American Playhouse: Season 11, Episode 3

Porgy and Bess (6 Oct. 1993)

TV Episode  -   -  Comedy | Drama
7.3
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The story of a disabled beggar in Charleston,S.C. who falls in love with a prostitute, this is the first filmed version of Gershwin's opera which uses Gershwin's own orchestrations and ... See full summary »

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Title: Porgy and Bess (06 Oct 1993)

Porgy and Bess (06 Oct 1993) on IMDb 7.3/10

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Cast

Episode cast overview, first billed only:
Willard White ...
Cynthia Haymon ...
Gregg Baker ...
Cynthia Clarey ...
Marietta Simpson ...
...
Paula Ingram ...
Harolyn Blackwell ...
Clara (singing voice)
Gordon Hawkins ...
Bruce Hubbard ...
Jake (singing voice)
Barrington Coleman ...
D. Alonzo Washington ...
Johnny Worthy ...
Robbins (singing voice)
Curtis Watson ...
Jim
Mervin Wallace ...
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Storyline

The story of a disabled beggar in Charleston,S.C. who falls in love with a prostitute, this is the first filmed version of Gershwin's opera which uses Gershwin's own orchestrations and practically all of the music, with only one major cut. Written by Albert Sanchez Moreno

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Comedy | Drama

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6 October 1993 (USA)  »

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1.33 : 1
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Trivia

Bass-baritone Bruce Hubbard appeared as Jake in the Glyndebourne stage production on which this television production is based, but he died suddenly in 1991, so he was not able to appear in this version. Because the original recording of the Glyndebourne production was used, however (instead of having the cast make an all-new recording for the telecast), Hubbard's singing voice is still heard as Jake, while Gordon Hawkins plays the role onscreen and lip-synchs to Hubbard's voice. See more »

Quotes

Detective: Oh, hell, you may as well argue with a parrot. But you'll never break their story.
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Soundtracks

It Ain't Necessarily So
Music by George Gershwin
Lyrics by DuBose Heyward and Ira Gershwin
Sung by Damon Evans and Chorus
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User Reviews

 
At last a faithful, well-done version of Gershwin's classic comes to video
23 February 1999 | by (United States) – See all my reviews

It didn't happen for a VERY long time, due to the pickiness of the Gershwin estate in sanctioning an official TV broadcast and home video of this masterpiece. The widescreen 1959 film, which the Gershwin family hated, still has not come to video. And the Metropolitan Opera version never made it to "Live From The Met".But at last we can see "Porgy and Bess" at home instead of just hearing it on radio or recordings. Thankfully, the music is presented in pretty much its original form (although a few lines have been changed, notably Porgy's "I must go" instead of "Bring my goat", due to the fact that Porgy uses crutches in this version rather than being pulled around on a cart by a goat). The original recitatives (unrhymed singing) are used in between the "big numbers" rather than being turned into spoken dialogue as in the 1959 film. While this may try the patience of those not into opera, it adds greatly to the power of the work. And Gershwin's original orchestrations are used, rather than being slicked up by an arranger, as in the 1959 film. The words are not difficult to understand if you listen attentively.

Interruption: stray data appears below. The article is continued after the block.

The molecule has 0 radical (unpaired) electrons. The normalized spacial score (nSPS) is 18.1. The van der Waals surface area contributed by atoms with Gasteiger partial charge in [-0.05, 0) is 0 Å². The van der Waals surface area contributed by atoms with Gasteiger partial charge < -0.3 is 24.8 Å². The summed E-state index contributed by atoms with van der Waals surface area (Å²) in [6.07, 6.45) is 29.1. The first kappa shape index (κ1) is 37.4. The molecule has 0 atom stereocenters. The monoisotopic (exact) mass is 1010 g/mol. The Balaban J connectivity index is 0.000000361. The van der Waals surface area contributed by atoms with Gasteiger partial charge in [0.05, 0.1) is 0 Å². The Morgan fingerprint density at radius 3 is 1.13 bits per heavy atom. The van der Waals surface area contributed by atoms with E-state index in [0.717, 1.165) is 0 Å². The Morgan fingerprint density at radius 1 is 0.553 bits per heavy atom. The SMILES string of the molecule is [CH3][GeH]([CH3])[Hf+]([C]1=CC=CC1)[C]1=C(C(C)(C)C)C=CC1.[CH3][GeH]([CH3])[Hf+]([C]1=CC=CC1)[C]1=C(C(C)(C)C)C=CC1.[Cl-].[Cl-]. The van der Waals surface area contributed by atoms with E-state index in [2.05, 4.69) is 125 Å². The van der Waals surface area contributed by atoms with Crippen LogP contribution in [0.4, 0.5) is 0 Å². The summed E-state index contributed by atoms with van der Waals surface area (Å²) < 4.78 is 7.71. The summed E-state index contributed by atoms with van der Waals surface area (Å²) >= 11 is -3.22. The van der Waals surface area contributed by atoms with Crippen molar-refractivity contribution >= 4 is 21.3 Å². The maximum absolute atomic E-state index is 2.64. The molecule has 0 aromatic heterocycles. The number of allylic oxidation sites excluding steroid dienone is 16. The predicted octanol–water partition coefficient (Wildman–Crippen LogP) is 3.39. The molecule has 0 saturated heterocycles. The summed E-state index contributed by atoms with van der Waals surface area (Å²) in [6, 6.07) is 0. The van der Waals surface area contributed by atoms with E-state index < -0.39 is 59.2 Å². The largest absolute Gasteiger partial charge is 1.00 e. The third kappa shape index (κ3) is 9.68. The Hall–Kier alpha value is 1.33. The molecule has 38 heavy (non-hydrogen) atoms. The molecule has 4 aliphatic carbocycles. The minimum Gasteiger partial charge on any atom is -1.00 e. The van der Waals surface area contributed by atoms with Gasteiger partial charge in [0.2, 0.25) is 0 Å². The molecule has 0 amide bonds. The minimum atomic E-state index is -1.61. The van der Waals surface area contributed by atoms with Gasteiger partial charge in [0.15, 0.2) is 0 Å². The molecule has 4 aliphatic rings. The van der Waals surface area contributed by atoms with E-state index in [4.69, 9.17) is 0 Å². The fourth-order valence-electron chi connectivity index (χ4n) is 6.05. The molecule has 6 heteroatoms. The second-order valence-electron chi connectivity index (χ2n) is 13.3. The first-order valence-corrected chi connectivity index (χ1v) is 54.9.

This version was made under very odd circumstances, however. It is the Glyndebourne production done in England in the late 1980's with American singers. However, rather than having his singers record the opera afresh so that they could lip-synch to their own singing, director Trevor Nunn used the already existing, highly acclaimed 1989 recording of that version for the soundtrack. Four members of the supporting cast were unable to repeat their roles on screen, so we hear THEIR voices while the roles are played by other singers! The rest of the cast does its own singing.

This shouldn't deter you from seeing this excellent production, though. Trevor Nunn, former director of the Royal Shakespeare Company, again proves his skill by getting these singers to give performances as good as any given by non-singing actors. The ambiance of Charleston, South Carolina is very effectively and far more realistically suggested than in the glamorized, prettied-up Samuel Goldwyn 1959 film. The only false touch is a near-disastrous decision by Nunn to provide a ridiculously symbolic,almost offensive "Big Moment" in the final, heartbreaking aria,"Oh, Lawd, I'm On My Way". Otherwise, this is a beautifully sung, definitive "Porgy and Bess".


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